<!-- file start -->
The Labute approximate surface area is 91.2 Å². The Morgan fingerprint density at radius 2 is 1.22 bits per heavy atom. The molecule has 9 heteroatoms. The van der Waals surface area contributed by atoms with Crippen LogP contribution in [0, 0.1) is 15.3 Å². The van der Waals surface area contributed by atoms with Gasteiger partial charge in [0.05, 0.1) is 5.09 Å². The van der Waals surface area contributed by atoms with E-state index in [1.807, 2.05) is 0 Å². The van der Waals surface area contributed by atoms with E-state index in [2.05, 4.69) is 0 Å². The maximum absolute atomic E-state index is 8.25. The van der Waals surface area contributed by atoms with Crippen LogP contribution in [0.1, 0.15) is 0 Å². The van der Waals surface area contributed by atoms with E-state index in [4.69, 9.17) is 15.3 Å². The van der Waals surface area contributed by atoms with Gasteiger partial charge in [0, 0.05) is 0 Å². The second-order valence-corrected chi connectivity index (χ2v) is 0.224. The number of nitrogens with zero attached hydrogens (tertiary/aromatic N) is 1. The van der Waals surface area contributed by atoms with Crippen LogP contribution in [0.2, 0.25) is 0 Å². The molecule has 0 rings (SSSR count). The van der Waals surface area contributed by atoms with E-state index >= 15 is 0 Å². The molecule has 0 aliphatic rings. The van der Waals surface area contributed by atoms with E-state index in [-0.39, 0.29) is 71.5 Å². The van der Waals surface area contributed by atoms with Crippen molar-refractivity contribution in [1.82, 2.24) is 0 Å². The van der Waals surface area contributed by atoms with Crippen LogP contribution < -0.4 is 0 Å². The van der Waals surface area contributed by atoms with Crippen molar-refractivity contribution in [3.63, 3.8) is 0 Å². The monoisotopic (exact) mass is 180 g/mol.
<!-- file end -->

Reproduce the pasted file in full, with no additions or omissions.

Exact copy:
The Labute approximate surface area is 91.2 Å². The Morgan fingerprint density at radius 2 is 1.22 bits per heavy atom. The molecule has 9 heteroatoms. The van der Waals surface area contributed by atoms with Crippen LogP contribution in [0, 0.1) is 15.3 Å². The van der Waals surface area contributed by atoms with Gasteiger partial charge in [0.05, 0.1) is 5.09 Å². The van der Waals surface area contributed by atoms with E-state index in [1.807, 2.05) is 0 Å². The van der Waals surface area contributed by atoms with E-state index in [2.05, 4.69) is 0 Å². The maximum absolute atomic E-state index is 8.25. The van der Waals surface area contributed by atoms with Crippen LogP contribution in [0.1, 0.15) is 0 Å². The van der Waals surface area contributed by atoms with E-state index in [4.69, 9.17) is 15.3 Å². The van der Waals surface area contributed by atoms with Gasteiger partial charge in [0, 0.05) is 0 Å². The second-order valence-corrected chi connectivity index (χ2v) is 0.224. The number of nitrogens with zero attached hydrogens (tertiary/aromatic N) is 1. The van der Waals surface area contributed by atoms with Crippen LogP contribution in [0.2, 0.25) is 0 Å². The molecule has 0 rings (SSSR count). The van der Waals surface area contributed by atoms with E-state index >= 15 is 0 Å². The molecule has 0 aliphatic rings. The van der Waals surface area contributed by atoms with E-state index in [-0.39, 0.29) is 71.5 Å². The van der Waals surface area contributed by atoms with Crippen molar-refractivity contribution in [1.82, 2.24) is 0 Å². The van der Waals surface area contributed by atoms with Crippen LogP contribution < -0.4 is 0 Å². The van der Waals surface area contributed by atoms with Crippen molar-refractivity contribution in [3.63, 3.8) is 0 Å². The monoisotopic (exact) mass is 180 g/mol.